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The Last Convict Ships

Convicts and transportation



Source: In 1879 J. A. Heaton published a ‘Book of Dates’ relating to the early years of the Colony of New South Wales. It is an extraordinary work and provides facts, figures and observations on a wide range of ‘colonial doings’. All spelling, including place names, has been left as per the original documents.


The Eden was the last convict ship but one – that landed convicts in New South Wales, November 18, 1839.

The Hashemy, 936 tons. Captain Ross, with 212 convicts, arrived in Sydney Harbour June 8, 1849. [A great meeting took place to protest against transportation, June 11, 1849.  Mr. Robert Campbell was chairman in the absence of Mr. Robert Lowe. Mr. Lamb moved the adoption of the “protest,” which was : –

“ We, the free and loyal subjects of Her Most Gracious Majesty, inhabitants of the city of Sydney and its immediate neighbourhood, in public meeting assembled, do hereby enter our most deliberate and solemn protest against the transportation of British criminals to the colony of New South Wales. Firstly, – Because it is in violation of the will of the majority of the colonists, as is clearly evidenced by their ex-pressed opinions on this question at all times.  Secondly, – Because numbers among us have emigrated on the faith of the British Government that transportation had ceased for ever. Thirdly, – Because it is incompatible with our existence as a free colony desiring self government to be made the receptacle of anothercountry’s felons. Fourthly, – Because it is in the highest degree unjust to sacrifice the great social and political interests of the colony at large to the pecuniary profit of a fraction of its inhabitants.   Fifthly, Because, being firmly and devotedly attached to the British Crown, we greatly fear that the perpetration of so stupendous an act of injustice by Her Majesty’s Government, will go far towards alienating the affections of the people of this colony from the mother country. For these and many other kindred reasons – in the exercise of our duty to our country – for the love we bear our families in the strength of our loyalty to Great Britain – and from the depth of our reverence for Almighty God – we protest against the landing of British convicts on these shores.” Mr. Lowe, who had in the meantime arrived, seconded this. A deputation of six presented the petition to Governor Fitzroy for transmission to England. They asked the Governor to send the prisoners back, but he refused.  A meeting was held June 18, 1849, and the first resolution prayed Her Majesty to remove Earl Grey from her counsels.]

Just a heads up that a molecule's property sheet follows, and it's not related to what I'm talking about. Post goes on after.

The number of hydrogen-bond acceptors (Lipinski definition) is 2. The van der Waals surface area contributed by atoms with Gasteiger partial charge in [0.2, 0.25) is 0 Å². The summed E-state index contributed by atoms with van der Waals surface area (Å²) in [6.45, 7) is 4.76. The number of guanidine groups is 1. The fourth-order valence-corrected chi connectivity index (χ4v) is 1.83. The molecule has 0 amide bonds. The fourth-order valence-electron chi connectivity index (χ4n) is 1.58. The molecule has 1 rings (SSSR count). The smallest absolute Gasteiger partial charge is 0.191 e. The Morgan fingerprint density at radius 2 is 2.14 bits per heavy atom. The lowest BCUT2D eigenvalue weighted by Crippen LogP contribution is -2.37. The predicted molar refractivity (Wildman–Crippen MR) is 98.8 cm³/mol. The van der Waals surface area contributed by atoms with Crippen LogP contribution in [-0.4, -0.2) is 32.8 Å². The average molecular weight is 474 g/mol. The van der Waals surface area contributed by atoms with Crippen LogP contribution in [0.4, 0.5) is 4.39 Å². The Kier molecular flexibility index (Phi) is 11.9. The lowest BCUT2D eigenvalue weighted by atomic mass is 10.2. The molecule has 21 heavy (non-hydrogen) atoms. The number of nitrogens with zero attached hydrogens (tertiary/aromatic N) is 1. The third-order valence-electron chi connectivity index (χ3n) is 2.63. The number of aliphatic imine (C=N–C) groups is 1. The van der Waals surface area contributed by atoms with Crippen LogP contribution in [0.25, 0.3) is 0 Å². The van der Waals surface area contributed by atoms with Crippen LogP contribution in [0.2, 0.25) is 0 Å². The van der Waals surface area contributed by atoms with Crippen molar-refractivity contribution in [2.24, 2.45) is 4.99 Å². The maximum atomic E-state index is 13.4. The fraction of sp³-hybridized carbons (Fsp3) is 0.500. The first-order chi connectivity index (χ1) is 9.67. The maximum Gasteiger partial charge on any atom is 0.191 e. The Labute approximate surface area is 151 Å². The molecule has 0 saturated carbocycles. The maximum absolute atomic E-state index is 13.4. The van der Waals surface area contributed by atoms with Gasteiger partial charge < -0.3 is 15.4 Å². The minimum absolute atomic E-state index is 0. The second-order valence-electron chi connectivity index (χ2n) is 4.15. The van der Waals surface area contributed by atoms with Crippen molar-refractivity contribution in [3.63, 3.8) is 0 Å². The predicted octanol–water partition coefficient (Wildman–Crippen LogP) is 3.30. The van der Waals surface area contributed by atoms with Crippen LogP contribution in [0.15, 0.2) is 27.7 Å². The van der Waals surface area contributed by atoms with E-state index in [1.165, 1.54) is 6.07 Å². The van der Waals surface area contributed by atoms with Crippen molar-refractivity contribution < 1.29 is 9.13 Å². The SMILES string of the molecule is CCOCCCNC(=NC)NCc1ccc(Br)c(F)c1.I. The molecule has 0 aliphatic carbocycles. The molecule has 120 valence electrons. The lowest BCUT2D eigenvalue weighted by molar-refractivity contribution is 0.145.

“Tuesday, June 19, 1849 – All the convicts will be removed from the ship this morning. They have all been engaged.  In addition to those previously mentioned, a large draft was sent to Parramatta on Saturday under engagement to Mr. Fitzgerald, M.L.C., and Mr. Lawson, and others. The forty-five sent to Moreton Bay were forwarded at the expense of the Government, not being under any engagement but merely sent to the district in order that the settlers there may have an opportunity of hiring them.  All the rest have been taken from the ship at the expense of the employers. The only restrictions are that the men are not to be landed in Sydney and they shall not be employed in the county of Cumberland.”
– From Sydney newspapers.

JaneIsabella, A small craft, seized at Port Macquarie, by prisoners, and not since heard of, October, 1823.
An assigned servant of Thomas Potter McQueen, and five of the prisoners of the Crown,absconded, on October 4, 1828, from his station and attempted to reach Timor or New Guinea overland. After penetrating the country for 200 or 300 miles, and enduring the most frightful sufferings, by which all his companions died,  Mr McQueen’s servant returned, and gave himself up, November 26, 1828, to Peter M’lntyre, J.P., of Sigenhoc Estate.

Seizure of the Government barque “ Lady Franklin,” Captain Willett, by 22 convicts when on their way from Hobart Town to Nor-folk Island, December 28, 1853. [The convicts overpowered the guard and retained possession of the barque for eleven days, when they loaded the ship’s boats with provisions and left in them.]